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  1. #1
    Jack Dempsey Tsc123's Avatar
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    Coil denitrator?

    I was wondering if anyone here had any experience with coil denitrators. If so, what is your experience with them, and can you recongmend a good link to a diy build. Thanks





  2. #2
    Redbelly Piranha
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    first link on google

    http://saltaquarium.about.com/od/diy...ildenitrat.htm

    theoretically works well, all depends on the coil/tube length and where its placed, the longer the better, slow flow is good too, gotta be 100% sure by the time the water reaches to the top third, that the water is pretty much close to 0% oxygen, how do you do such a thing? Pray there's enuff aerobic bacteria house in the first section to SUCK deprive the water going through the rest of the coil. :|

    Gluck, im gonna try and making a 4-foot long tube myself one of these days,,,



  3. #3
    Darter Motohide's Avatar
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    While these are known to de-nitrate slowly, the load of the aquarium (number and size of fish) will ultimately decide if the nitrates can be broken down quickly enough. The best way is to do a water change on a normal basis, and for that its much easier and definitely healthier to invest in a capable RO system for the house and a holding tank.

    Still I assume we are all versed in this so we'll skip that RO part.

    De-nitrators rely mostly on anaerobic bacteria that feeds on nitrate and the volume and propagation of these bacteria strands are slow and easily upset. The most effective solution seems to be done with very fine sand, and deep substrate of over 6 inches. Reefkeepers use deep sand beds effectively in sumps and inside the tank, but for most freshwater aquarists who keep a heavier load usually cleans gravel on a regular basis...which is detrimental to de-nitrating bacteria (and if things go wrong, it can get very unsightly with detritus collecting at the shallow depths of gravel.) It's sort of a catch 22 with these systems, where one just needs to have a lot of dead space (I mean huge) that trickles water extremely slowly to allow this to happen.

    In a tube reactor such as tubes of very slow flow rate, (I mean a few drips per minute -- slow) this can also happen and can be effective with a small load. Imagine though, that the fish waste created has to be slower than the drips of water through such system! That's SLOW...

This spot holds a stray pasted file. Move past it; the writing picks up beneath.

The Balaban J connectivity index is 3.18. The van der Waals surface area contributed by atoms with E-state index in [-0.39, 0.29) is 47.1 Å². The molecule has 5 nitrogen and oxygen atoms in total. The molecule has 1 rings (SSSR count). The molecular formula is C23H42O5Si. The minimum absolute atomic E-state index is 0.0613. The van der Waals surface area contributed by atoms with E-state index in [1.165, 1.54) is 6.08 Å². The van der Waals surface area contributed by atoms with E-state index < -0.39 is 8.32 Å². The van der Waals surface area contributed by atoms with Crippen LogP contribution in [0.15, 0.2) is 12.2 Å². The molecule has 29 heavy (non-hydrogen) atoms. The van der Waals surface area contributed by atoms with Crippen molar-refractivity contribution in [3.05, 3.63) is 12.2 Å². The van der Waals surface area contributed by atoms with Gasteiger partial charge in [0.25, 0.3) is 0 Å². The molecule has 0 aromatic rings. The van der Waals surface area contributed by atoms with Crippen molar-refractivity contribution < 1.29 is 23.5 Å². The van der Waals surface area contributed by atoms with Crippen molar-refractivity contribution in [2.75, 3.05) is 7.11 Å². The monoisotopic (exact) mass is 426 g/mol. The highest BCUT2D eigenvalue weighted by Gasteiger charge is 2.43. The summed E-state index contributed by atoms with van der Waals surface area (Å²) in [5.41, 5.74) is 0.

However, to filter a heavily stocked aquarium, you'd better setup a big tank as a sump of deep sand bed and filter water slowly through it. This is the principle behind the "mud" sump filtration in fresh and saltwater tank. It's rather involved and takes a lot of patience to make it work. But it can work, when designed with proper volume, and with careful monitoring and setup until things start to rock and roll inside.

    patience though, people prevail...most of us don't have it, and look for magical machines that make life easier. Sometimes science will work, and make life easier, other times it just causes more issues. When such systems become more efficient, and become a part of every recommended aquarium as wet/dry filters have today... we'll live in a better world.



  4. #4
    Darter Motohide's Avatar
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    I think the major challenge to anaerobic bacteria colony keeping is the fact that one must deplete oxygen in such systems...all while the aquarium water column must have loads of oxygen for fish and bacteria to stay healthy. This contradiction of condition is what makes this a huge challenge.

    Deep sand bed or long tube reactor, both has to be slow and oxygen hungry before the process to make it work.



  5. #5
    Giant Gourami piggy67's Avatar
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    Heres a link to a DIY nitrate/posphate remover. I'm trying this myself, its very easy to set up...
    http://www.monsterfishkeepers.com/fo...d.php?t=180385
    "I sent a message to the fish:I told them this is what i wish. the little fishes of the sea,they sent a message back to me.The little fishes' answer was,'we cannot do it,SIR,because-"I sent to them again to say,'It will be better to obey.


    My tanks:http://www.youtube.com/user/piggypigfish?feature=mhum



  6. #6
    Cobra Snakehead yogurt_21's Avatar
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    second the algae scrubber if you're planning on reducing waterchanges. way eaiser to setup and install and it take less time to get cycled and working than a de-nitrator. ro systems with automated timers work too, however they do not reduce your waterbill nor are they practical if you're doing salt or brackish.



  7. #7
    Spotted Gar
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  8. #8
    Jack Dempsey Tsc123's Avatar
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    Quote Originally Posted by her209;4435866 View Post
    Woahhh haha that's a lot. I'm quite sure every single trace of oxygen would be out of that water.



  9. #9
    Spotted Gar
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    Quote Originally Posted by Tsc123;4435878;
    Woahhh haha that's a lot. I'm quite sure every single trace of oxygen would be out of that water.
    I have an Aqualift pump. Do you think if I placed this coil and pump above the tank and had the pump suck the water up and out into the coil, it would work?




  10. #10
    Leopoldi Ray Toddo's Avatar
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    Definitely look into an algae scrubber. Way easier and way more effective.



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